An early community pioneer, Dr. Rita Matiisen

On Friday, April 24th, the Central Alberta Refugee Effort (C.A.R.E.) will be holding its first inaugural ‘Around The World’ fundraiser at the Holiday Inn on Gasoline Alley in Red Deer.

C.A.R.E. has been helping immigrants who have moved to Red Deer for more than 35 years.

In 1979, Dorothy (Dot) and Les Towns began a ‘grass-roots’ organization to assist Indo-Chinese refugees who had moved to Canada in the aftermath of the Vietnam War.

This grassroots organization has developed into C.A.R.E., which provides a wide range of services in the community including community outreach, immigrant youth programs, child care, English as a second language instruction, community integration support and many other services to assist immigrants and immigrant groups as they settle in Red Deer and area.

There is a long history of refugees and immigrants who have contributed greatly to our community, going back to the very earliest days of Red Deer.

One remarkable individual who contributed a great deal to Central Alberta, and the province as a whole, was Dr. Rita Matiisen.

Dr. Rita Sigrid Matiisen was born on May 25, 1909 in Jogeva, Estonia, in a private hospital operated by her father.

She graduated in Medicine, magna cum laude, at the University of Tartu, Estonia, in 1934.

She then obtained a specialization in dentistry from the University of Vienna in Austria in 1937. She practiced dentistry in Talinn, Estonia, for more than five years.

Meanwhile in 1932, she married Voldemar Matiisen. They had two sons, Hendo (1938) and Arne (1939), and a daughter Eda (1943). Voldemar got a position as a head of forestry in the Estonian Department of Agriculture.

As Dr. Matiisen developed her dental practice and raised her family, the Second World War raged around them.

In 1940, Estonia was occupied and then annexed by the Soviet Union as part of the pact made between Hitler and Stalin at the start of the War. In 1941, Germany suddenly turned on its ally. It invaded Estonia, the Soviet Union, and other countries under Soviet control.

In 1944, the tide of War turned again.

The Soviets reoccupied Estonia. The Matiisens fled to Sweden as refugees. The family became fluent in Swedish. Voldemar got a job in reforestation. Rita was allowed to restart a dental practice.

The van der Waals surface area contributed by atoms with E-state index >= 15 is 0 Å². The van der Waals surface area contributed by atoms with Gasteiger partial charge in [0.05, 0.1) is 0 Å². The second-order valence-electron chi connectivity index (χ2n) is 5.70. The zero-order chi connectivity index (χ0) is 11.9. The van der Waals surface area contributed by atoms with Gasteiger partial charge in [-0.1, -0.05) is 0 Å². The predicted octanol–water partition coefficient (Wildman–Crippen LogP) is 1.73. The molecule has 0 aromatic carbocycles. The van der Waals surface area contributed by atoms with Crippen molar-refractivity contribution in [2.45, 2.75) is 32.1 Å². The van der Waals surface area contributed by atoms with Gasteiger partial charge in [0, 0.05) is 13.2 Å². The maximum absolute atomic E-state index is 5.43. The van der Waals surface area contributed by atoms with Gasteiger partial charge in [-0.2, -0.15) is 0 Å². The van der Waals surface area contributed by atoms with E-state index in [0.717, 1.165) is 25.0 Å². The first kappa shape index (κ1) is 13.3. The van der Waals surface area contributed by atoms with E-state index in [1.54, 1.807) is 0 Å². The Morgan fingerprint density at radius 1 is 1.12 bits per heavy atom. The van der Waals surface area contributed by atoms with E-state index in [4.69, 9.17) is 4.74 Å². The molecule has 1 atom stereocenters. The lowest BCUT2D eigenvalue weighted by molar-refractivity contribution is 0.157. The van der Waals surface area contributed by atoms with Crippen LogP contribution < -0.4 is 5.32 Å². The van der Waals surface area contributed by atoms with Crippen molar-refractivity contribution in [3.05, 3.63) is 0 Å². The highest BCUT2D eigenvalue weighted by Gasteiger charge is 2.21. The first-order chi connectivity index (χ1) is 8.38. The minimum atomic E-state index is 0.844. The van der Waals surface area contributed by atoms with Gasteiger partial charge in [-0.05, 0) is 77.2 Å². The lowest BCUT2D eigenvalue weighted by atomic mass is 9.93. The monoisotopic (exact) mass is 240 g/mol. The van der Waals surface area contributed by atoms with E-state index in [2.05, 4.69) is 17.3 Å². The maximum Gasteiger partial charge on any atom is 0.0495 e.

However, times remained tough in post-war Europe. The Matiisens decided to emigrate to Alberta. Voldemar’s two brothers had settled in the Eckville area in the 1930s. Voldemar and Rita were able to purchase a small farm in the Gilby area after their arrival in 1948.

The family now had to master English – their fifth language.

Rita worked with her husband on the farm, became very active in community affairs, and took correspondence courses to improve her Canadian education.

In 1965, she was able to enroll in the Faculty of Education at the University of Alberta where she secured a teaching certificate. She then taught at the Eckville High School for many years and worked as the school librarian.

Rita became an active member of the Medicine Valley Estonian Society, an executive member of the Eckville Home and School Association, provincial president of the Alberta Federation of Homes and School Associations and vice chair of the Parkland Regional Library Board.

She was a Board member of the Central and East European Studies Society of Alberta, an executive member of the Red Deer International Folk Festival Society, a member of the Parkland Weavers’ Guild, and a board member for the Red Deer and District Museum Society.

After her husband died in 1980, Dr. Matiisen moved into Red Deer. In 1984, she was honored with an Alberta Achievement Award for Community Service. On Nov. 26th, 1998, she passed away in Red Deer at the age of 89.

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